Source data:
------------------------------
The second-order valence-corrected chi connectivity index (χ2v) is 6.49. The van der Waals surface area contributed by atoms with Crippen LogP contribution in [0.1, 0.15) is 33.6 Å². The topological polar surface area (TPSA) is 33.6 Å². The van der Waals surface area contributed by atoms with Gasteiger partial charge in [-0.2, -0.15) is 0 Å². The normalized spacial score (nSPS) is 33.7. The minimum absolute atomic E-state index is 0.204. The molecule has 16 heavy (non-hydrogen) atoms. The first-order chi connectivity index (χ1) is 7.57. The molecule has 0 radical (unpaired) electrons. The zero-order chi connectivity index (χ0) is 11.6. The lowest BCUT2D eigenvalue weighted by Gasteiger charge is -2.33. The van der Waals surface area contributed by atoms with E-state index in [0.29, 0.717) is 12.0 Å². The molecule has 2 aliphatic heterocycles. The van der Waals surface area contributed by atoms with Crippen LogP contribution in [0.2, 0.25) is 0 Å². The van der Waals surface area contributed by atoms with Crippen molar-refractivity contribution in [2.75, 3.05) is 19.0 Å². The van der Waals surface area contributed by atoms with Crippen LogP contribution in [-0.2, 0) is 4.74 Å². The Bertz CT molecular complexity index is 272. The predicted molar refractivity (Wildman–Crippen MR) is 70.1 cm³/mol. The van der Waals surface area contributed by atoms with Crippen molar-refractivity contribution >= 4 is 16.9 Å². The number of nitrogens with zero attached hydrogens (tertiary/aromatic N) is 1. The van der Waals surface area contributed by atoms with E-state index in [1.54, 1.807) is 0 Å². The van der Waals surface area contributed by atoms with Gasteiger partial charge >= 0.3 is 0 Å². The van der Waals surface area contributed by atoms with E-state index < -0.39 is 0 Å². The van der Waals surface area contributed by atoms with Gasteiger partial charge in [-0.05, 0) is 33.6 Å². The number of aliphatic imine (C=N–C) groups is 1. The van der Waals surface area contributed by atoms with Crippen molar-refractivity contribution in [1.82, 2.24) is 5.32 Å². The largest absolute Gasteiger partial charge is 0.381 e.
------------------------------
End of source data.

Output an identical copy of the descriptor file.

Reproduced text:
The second-order valence-corrected chi connectivity index (χ2v) is 6.49. The van der Waals surface area contributed by atoms with Crippen LogP contribution in [0.1, 0.15) is 33.6 Å². The topological polar surface area (TPSA) is 33.6 Å². The van der Waals surface area contributed by atoms with Gasteiger partial charge in [-0.2, -0.15) is 0 Å². The normalized spacial score (nSPS) is 33.7. The minimum absolute atomic E-state index is 0.204. The molecule has 16 heavy (non-hydrogen) atoms. The first-order chi connectivity index (χ1) is 7.57. The molecule has 0 radical (unpaired) electrons. The zero-order chi connectivity index (χ0) is 11.6. The lowest BCUT2D eigenvalue weighted by Gasteiger charge is -2.33. The van der Waals surface area contributed by atoms with E-state index in [0.29, 0.717) is 12.0 Å². The molecule has 2 aliphatic heterocycles. The van der Waals surface area contributed by atoms with Crippen LogP contribution in [0.2, 0.25) is 0 Å². The van der Waals surface area contributed by atoms with Crippen molar-refractivity contribution in [2.75, 3.05) is 19.0 Å². The van der Waals surface area contributed by atoms with Crippen LogP contribution in [-0.2, 0) is 4.74 Å². The Bertz CT molecular complexity index is 272. The predicted molar refractivity (Wildman–Crippen MR) is 70.1 cm³/mol. The van der Waals surface area contributed by atoms with Crippen molar-refractivity contribution >= 4 is 16.9 Å². The number of nitrogens with zero attached hydrogens (tertiary/aromatic N) is 1. The van der Waals surface area contributed by atoms with E-state index in [1.54, 1.807) is 0 Å². The van der Waals surface area contributed by atoms with Gasteiger partial charge >= 0.3 is 0 Å². The van der Waals surface area contributed by atoms with E-state index < -0.39 is 0 Å². The van der Waals surface area contributed by atoms with Gasteiger partial charge in [-0.05, 0) is 33.6 Å². The number of aliphatic imine (C=N–C) groups is 1. The van der Waals surface area contributed by atoms with Crippen molar-refractivity contribution in [1.82, 2.24) is 5.32 Å². The largest absolute Gasteiger partial charge is 0.381 e.